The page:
Forty patients with Q wave myocardial infarction and angiographically documented coronary artery disease (at least one infarct-related major coronary vessel with >75% diameter stenosis) and regional severe hypokinesia, akinesia or dyskinesia by visual analysis of left ventricular angiograms were prospectively studied. Infarct had occurred in all patients >3 months before the first scintigraphic study. Independently of the findings of the scintigraphic studies, all patients underwent revascularization of the infarct-related coronary artery between November 1994 and December 1996. Four months after revascularization all patients underwent repeat angiography and ventriculography.
An infarct was defined as anterior if the electrocardiogram (ECG) showed pathological Q waves ≥30 ms in at least three of the anterior infarct leads (I, aVL, V1–4) and a severe wall motion abnormality in at least one of the anterior segments of the right anterior oblique (RAO) angiogram (anterobasal, anterolateral or apical); an infarct was defined as inferior if the ECG showed pathologic Q waves in at least two inferior leads (II, III, aVF, V6) and a wall motion abnormality in at least one of the inferior segments of the RAO angiogram (posterobasal or diaphragmatic).
For detection of myocardial viability all patients underwent FDG PET and Tc-99m sestamibi SPECT on 2 separate days. The revascularization procedure was performed within 5 days after completion of the scintigraphic studies. No cardiac event (myocardial infarction, unstable angina) occurred in any patient between the scintigraphic studies and angiography nor between baseline and control angiography 4 months later. The study was approved by the Hospital Human Rights Committee (Institutional Review Board) and informed consent was obtained from every patient.
Of the 40 patients initially included in the study, 9 were excluded from analysis of the relation between Tc-99m sestamibi uptake and improvement of function because of significant restenosis (>75% diameter reduction) of the dilated artery (n = 6) or severe stenosis or occlusion of the bypass graft (n = 3) as persisting ischemia could have precluded an improvement of function, and inclusion of patients with restenosis would have led to false calculation of the positive and negative predictive values of Tc-99m sestamibi SPECT. Thus, the Tc-99m sestamibi data are analyzed in two ways: 1) the relation of viability as defined by FDG PET and average Tc-99m sestamibi uptake was analyzed (40 patients); 2) the relation of viability as defined by improvement of left ventricular function after successful revascularization and Tc-99m sestamibi uptake was evaluated (31 patients).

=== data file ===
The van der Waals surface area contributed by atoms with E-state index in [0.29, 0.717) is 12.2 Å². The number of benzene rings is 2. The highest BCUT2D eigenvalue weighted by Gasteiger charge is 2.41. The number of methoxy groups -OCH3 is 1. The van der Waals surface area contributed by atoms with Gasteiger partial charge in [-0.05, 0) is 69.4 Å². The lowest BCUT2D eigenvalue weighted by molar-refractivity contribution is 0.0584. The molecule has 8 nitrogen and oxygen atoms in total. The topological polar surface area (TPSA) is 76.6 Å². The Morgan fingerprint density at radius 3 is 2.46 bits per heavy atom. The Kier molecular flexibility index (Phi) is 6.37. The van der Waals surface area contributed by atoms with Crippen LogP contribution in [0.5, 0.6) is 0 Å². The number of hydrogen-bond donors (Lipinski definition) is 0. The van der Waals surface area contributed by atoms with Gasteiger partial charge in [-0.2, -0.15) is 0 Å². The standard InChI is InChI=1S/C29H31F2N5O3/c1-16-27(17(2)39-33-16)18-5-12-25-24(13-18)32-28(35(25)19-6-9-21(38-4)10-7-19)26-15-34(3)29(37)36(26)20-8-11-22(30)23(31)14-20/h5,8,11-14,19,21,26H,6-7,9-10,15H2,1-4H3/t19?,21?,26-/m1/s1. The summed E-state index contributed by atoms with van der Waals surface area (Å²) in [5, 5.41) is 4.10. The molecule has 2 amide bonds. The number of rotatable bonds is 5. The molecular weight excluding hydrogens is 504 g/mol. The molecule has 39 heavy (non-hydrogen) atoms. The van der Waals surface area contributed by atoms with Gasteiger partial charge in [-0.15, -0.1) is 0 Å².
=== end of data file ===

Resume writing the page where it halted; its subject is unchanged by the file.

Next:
Angiography and ventriculography
Selective coronary angiography was performed by the Judkins technique and arteries were viewed in multiple projections. Coronary artery narrowing was measured in the projection showing the most severe stenosis using electronic calipers. A diameter reduction of ≥50% was considered significant.
Biplane left ventriculography was performed in the right (RAO) and left anterior oblique position. Regional left ventricular wall motion of the infarct region was quantified and expressed as standard deviation (SD) of a normal population per chord using the centerline method (14). Wall motion analysis was performed using the RAO projection because hypokinesia is more accurately detected in this projection for anterior and inferior infarction (14). In addition, the analysis in the RAO projection avoids inclusion of septal segments with wall motion abnormalities caused by coronary artery bypass graft surgery. Two patients had a hypoplastic right coronary artery and a dominant circumflex coronary artery as the infarct artery leading to akinesia of the inferior wall. The ventriculograms of these patients were also analyzed in the right anterior oblique projection. Wall motion in the central infarct region was analyzed by averaging the motion of chords lying in the most abnormally contracting 50% of the infarct territory and is expressed as mean SD/chord. An increase in SD of the central infarct region at control angiography by >0.8 SD in patients with anterior infarcts and >0.6 SD in patients with inferior infarcts was defined as significant improvement of left ventricular wall motion indicative of recovery of viable myocardium (14). Global left ventricular ejection fraction was calculated from end-diastolic and end-systolic contours using the area length method (15).